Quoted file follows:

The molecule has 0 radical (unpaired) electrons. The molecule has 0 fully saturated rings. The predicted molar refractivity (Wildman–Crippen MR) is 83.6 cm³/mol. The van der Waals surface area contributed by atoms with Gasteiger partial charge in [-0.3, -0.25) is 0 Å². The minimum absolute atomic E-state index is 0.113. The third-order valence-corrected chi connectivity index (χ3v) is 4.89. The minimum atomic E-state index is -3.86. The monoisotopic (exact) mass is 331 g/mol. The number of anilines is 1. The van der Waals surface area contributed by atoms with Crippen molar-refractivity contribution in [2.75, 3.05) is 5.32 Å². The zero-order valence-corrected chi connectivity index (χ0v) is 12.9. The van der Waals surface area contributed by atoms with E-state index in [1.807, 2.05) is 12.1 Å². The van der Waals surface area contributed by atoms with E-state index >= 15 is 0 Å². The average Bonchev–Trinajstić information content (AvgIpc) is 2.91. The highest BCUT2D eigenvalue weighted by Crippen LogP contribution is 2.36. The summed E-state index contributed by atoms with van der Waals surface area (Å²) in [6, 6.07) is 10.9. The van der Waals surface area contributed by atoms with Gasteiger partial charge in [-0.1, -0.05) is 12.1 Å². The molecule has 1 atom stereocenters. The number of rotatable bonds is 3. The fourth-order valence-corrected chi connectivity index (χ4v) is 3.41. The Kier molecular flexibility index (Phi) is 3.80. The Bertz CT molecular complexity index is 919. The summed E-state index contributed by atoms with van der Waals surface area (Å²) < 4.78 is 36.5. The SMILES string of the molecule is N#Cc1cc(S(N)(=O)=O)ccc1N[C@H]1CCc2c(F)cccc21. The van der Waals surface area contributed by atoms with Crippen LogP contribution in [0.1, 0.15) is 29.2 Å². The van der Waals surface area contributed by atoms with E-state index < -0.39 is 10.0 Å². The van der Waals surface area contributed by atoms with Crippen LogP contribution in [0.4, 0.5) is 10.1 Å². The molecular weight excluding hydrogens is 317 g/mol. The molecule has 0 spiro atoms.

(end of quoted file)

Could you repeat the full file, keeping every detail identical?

The molecule has 0 radical (unpaired) electrons. The molecule has 0 fully saturated rings. The predicted molar refractivity (Wildman–Crippen MR) is 83.6 cm³/mol. The van der Waals surface area contributed by atoms with Gasteiger partial charge in [-0.3, -0.25) is 0 Å². The minimum absolute atomic E-state index is 0.113. The third-order valence-corrected chi connectivity index (χ3v) is 4.89. The minimum atomic E-state index is -3.86. The monoisotopic (exact) mass is 331 g/mol. The number of anilines is 1. The van der Waals surface area contributed by atoms with Crippen molar-refractivity contribution in [2.75, 3.05) is 5.32 Å². The zero-order valence-corrected chi connectivity index (χ0v) is 12.9. The van der Waals surface area contributed by atoms with E-state index in [1.807, 2.05) is 12.1 Å². The van der Waals surface area contributed by atoms with E-state index >= 15 is 0 Å². The average Bonchev–Trinajstić information content (AvgIpc) is 2.91. The highest BCUT2D eigenvalue weighted by Crippen LogP contribution is 2.36. The summed E-state index contributed by atoms with van der Waals surface area (Å²) in [6, 6.07) is 10.9. The van der Waals surface area contributed by atoms with Gasteiger partial charge in [-0.1, -0.05) is 12.1 Å². The molecule has 1 atom stereocenters. The number of rotatable bonds is 3. The fourth-order valence-corrected chi connectivity index (χ4v) is 3.41. The Kier molecular flexibility index (Phi) is 3.80. The Bertz CT molecular complexity index is 919. The summed E-state index contributed by atoms with van der Waals surface area (Å²) < 4.78 is 36.5. The SMILES string of the molecule is N#Cc1cc(S(N)(=O)=O)ccc1N[C@H]1CCc2c(F)cccc21. The van der Waals surface area contributed by atoms with Crippen LogP contribution in [0.1, 0.15) is 29.2 Å². The van der Waals surface area contributed by atoms with E-state index < -0.39 is 10.0 Å². The van der Waals surface area contributed by atoms with Crippen LogP contribution in [0.4, 0.5) is 10.1 Å². The molecular weight excluding hydrogens is 317 g/mol. The molecule has 0 spiro atoms.